Team Sky have taken the opportunity of today’s second rest day of the Tour de France to release Chris Froome’s performance data from last Tuesday’s Stage 10 of the race in an attempt to refute insinuations that Chris Froome is cheating.
Since his victory at La Pierre St Martin last week Froome, who leads the race by 3 minutes 10 seconds as it heads into the Alps tomorrow, has faced calls to demonstrate that his victory in the Pyrenees was achieved clean.
The disclosure of the data by the team’s head of performance Tim Kerrison at the invitation of team principal Sir Dave Brailsford is designed to do just that.
On Sunday evening, Brailsford appeared on the France Télévisions show Stade 2 to discuss Froome’s performance. Viewers saw a video featuring doctor of physiology Pierre Saller who claimed that the riders power output was 7.04 watts per kilogram, which he described as an “abnormally high level.”
The Team Sky supremo described that figure as “wildly wrong” and today Kerrison said that the true figure was 5.78 watts per kilogram, reports the Guardian.
Brailsford said: ““We’re here to race and racing’s a human endeavour. It’s not a set of numbers on a spreadsheet, it’s not a power meter. It’s about racing.
“There’s a human aspect to it. That’s why we all love bike racing. And we’re going to go out and try to win this bike race.”
Given the ‘marginal gains’ philosophy that Brailsford employed to great success while performance director of British Cycling, his downplaying of the role of performance data may surprise some, although in a road race there are many more variables in play than in the controlled atmosphere of a velodrome, say.
He added: “I’m sure if Chris feels that he can attack and he could go and leave everybody behind, it would be a travesty, I think, if he had any doubt in his mind thinking: ‘Oh, I better not’. And he knows he won’t.
“That’s what we should do: continue to race in a clean and pure fashion.”
Referring to his appearance on Stade 2 on Sunday evening and the video featuring Dr Sallet, Brailsford said: “I wasn’t aware of it. It did take me a bit by surprise.
“I asked Tim to present a bit of data today to put to bed some of the numbers that they came up with, because they were wildly wrong.
“I do think in this day and age in the sport of cycling people do have to be responsible.
“If you are going to present something on television, to a nation, then you do have an obligation to get your facts right. It was a bit disappointing.
“What France 2 did, putting out that headline – 7 watts per kilo, a picture of Lance Armstrong and a picture of [Jan] Ullrich - that was so wildly wrong on so many levels that we thought we should just correct that and give the concrete facts and give the evidence so hopefully people could judge for themselves.”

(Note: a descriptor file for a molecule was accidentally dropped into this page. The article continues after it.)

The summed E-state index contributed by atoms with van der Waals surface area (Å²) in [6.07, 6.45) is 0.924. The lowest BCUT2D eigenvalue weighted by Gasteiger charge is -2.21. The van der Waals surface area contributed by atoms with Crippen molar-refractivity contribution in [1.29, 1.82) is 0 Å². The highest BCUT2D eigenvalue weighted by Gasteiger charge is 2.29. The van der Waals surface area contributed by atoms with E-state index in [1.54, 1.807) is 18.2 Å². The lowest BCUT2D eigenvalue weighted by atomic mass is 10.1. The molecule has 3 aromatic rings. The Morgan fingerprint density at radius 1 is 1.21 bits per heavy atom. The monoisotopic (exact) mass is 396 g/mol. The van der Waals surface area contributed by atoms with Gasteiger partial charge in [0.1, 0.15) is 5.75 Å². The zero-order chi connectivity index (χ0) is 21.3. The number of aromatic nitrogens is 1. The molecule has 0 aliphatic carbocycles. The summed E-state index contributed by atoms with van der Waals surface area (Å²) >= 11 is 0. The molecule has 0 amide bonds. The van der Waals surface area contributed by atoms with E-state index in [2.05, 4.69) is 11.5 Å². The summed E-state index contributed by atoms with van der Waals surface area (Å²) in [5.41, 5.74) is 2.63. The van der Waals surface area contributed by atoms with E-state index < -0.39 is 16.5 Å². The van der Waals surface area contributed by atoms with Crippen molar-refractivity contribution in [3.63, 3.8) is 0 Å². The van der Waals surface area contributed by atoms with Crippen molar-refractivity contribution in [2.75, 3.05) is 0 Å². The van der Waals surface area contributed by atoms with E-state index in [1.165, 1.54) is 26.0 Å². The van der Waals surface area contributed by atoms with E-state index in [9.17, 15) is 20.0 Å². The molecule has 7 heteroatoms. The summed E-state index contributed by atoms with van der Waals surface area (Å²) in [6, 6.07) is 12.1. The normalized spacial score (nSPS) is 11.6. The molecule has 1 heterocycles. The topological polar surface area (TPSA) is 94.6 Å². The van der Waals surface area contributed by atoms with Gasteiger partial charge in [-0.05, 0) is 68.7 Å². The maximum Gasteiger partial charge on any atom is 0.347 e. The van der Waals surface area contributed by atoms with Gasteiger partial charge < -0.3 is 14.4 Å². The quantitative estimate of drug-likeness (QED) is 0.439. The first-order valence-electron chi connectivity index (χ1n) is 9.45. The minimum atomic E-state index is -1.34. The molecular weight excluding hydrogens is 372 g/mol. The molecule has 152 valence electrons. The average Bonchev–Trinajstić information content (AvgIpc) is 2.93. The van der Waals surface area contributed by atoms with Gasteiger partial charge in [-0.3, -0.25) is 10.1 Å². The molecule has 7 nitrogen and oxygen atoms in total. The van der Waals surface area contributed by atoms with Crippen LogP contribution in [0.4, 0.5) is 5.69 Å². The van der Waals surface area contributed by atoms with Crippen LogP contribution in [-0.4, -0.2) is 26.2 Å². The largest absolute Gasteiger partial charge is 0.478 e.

Kerrison said that during that final 15.3 kilometre climb last Tuesday, Froome produced an average power output of 414 wats for the full climb and his VAM – a measure of metres climbed per hour – was 1,602, well below the levels of around 1,800 produced by Lance Armstrong and Marco Pantani a decade and a half ago.
He added that since Froome uses an asymmetric chain ring, the power output figure needs to be adjusted to compensate for that, and the correct average figure for the entire climb would be closer to 390 watts.
Froome himself remains sceptical that it will silence all the doubters.
“I’m not sure if numbers are going to fix everything,” he said, “but certainly I feel as a team and myself, we’re definitely trying to be as open and transparent as possible.
“We’ve been asked more questions than any other team. I’ve been asked more questions than any other GC contender. I’d like to think we’re answering those questions.
“I really am focused on the racing side of things. I’ve worked too long to let anything throw me off. That’s all just happening on the side,” he added.
Racing resumes tomorrow with a 171 kilometre stage from Digne-les-Bains to Pra Loup.
Simon has been news editor at road.cc since 2009, reporting on 10 editions and counting of pro cycling’s biggest races such as the Tour de France, stories on issues including infrastructure and campaigning, and interviewing some of the biggest names in cycling. A law and languages graduate, published translator and former retail analyst, his background has proved invaluable in reporting on issues as diverse as cycling-related court cases, anti-doping investigations, and the bike industry. He splits his time between London and Cambridge, and loves taking his miniature schnauzer Elodie on adventures in the basket of her Elephant Bike.